Magyar Self-Victimization: Historical Revisionism Regarding Nationalism And Hungarian Jews In World War II

ASU Author/Contributor (non-ASU co-authors, if there are any, appear on document)
Kara Hunter Old (Creator)
Appalachian State University (ASU )
Web Site:
Michael Behrent

Abstract: History does not flow as one single narrative due to innumerable perspectives, and within those, biases and controversies. Traditionally, it is the victors who write history, and within recent years this has been challenged by historians and educators by researching and teaching a more holistic history. This shift occurring in academia is valuable; however it is not accessible. This is not referring to the ongoing argument between academic history and popular history, but regarding history presented in museums, memorials, and the classroom. The broader population will have been in the public school classroom and encountered a public monument compared to affording to attend a university that provides login credentials to online databases and a well- stocked library. The matter of accessibility comes into question when it comes to historical revisionism. With time, historical revisionism occurs naturally; in recent years, revisionism has encouraged historians to undertake research efforts into overlooked populations such as the indigenous people in the Americas. History as it is recorded is always tinged with bias, and the same rings true for revision of history, as it reflects the time in which the past events are currently being evaluated. Changes in historical perception are slow to take in academia, and even more so in the public. Museums and memorials require careful planning due to potential revisionism as well as providing many people with information they would not have access to otherwise. Organizers of these establishments are responsible to acknowledge bias in what they present, and to be accurate in their history without leaving out or erasing vital and relevant information to push a view or agenda. The Hungarian government is guilty of historical revisionism of World War II and their treatment of Hungarian Jews, using public sites such as the Memorial to the Victims of German Occupation to conceal their true involvement, as it does not fit with the narrative of painting Hungarians as victims of the Treaty of Trianon, Nazi Germany, and the Soviet Union. My argument is that Hungary is able to get away with their revision of history regarding their complicity with Nazi Germany prior to 1944 due to their self-victimization reflected in the memorial as well as their history with nationalism and the threats to Hungarian identity, a pattern being repeated today with Hungary’s views towards immigrants.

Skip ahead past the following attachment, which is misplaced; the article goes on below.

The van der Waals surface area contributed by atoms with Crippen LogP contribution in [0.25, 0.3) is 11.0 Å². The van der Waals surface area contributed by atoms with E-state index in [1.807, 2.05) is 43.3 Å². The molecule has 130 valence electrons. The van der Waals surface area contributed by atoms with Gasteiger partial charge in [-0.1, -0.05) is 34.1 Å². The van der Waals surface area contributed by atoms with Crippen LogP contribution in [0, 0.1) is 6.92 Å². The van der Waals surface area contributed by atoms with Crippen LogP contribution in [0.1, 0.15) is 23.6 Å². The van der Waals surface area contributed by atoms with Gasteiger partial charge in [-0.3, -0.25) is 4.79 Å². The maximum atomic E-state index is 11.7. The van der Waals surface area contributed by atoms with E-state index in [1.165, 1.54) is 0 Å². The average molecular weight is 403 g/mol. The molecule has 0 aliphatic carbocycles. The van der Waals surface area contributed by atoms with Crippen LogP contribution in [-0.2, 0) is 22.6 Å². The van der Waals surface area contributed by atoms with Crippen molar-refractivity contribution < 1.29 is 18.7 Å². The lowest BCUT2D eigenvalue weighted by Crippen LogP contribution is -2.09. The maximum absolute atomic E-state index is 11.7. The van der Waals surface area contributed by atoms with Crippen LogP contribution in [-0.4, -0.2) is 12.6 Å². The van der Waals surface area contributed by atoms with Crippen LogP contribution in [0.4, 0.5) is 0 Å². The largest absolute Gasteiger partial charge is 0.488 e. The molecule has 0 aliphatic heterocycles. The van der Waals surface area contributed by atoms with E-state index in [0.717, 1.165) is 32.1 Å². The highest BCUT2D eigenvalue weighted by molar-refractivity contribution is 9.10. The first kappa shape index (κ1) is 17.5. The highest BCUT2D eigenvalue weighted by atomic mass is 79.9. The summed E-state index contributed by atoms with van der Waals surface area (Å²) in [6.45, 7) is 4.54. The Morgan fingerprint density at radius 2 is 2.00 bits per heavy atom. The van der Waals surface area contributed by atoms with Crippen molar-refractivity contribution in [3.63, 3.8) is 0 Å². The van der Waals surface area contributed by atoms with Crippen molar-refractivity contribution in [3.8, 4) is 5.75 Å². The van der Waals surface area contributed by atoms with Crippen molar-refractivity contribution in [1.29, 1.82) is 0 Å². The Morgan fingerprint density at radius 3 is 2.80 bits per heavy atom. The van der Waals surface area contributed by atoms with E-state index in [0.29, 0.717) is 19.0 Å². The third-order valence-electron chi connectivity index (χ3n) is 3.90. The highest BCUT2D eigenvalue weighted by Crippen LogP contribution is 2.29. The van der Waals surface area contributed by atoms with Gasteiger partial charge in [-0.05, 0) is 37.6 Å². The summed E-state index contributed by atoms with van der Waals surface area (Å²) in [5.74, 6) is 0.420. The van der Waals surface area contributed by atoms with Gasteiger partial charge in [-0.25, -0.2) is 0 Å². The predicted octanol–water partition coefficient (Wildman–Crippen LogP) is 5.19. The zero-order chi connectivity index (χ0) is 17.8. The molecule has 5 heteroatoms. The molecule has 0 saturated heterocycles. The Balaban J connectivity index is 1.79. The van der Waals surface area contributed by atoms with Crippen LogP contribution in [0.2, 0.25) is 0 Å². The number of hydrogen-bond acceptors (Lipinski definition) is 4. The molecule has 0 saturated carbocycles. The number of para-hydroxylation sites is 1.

Additional Information

Honors Project
Old, K. (2020). Magyar Self-Victimization: Historical Revisionism Regarding Nationalism And Hungarian Jews In World War II. Unpublished Honors Thesis. Appalachian State University, Boone, NC.
Language: English
Date: 2020
Memorials, World War II, Hungary, Revisionism, Nationalism, Holocaust, Anti-Semitism

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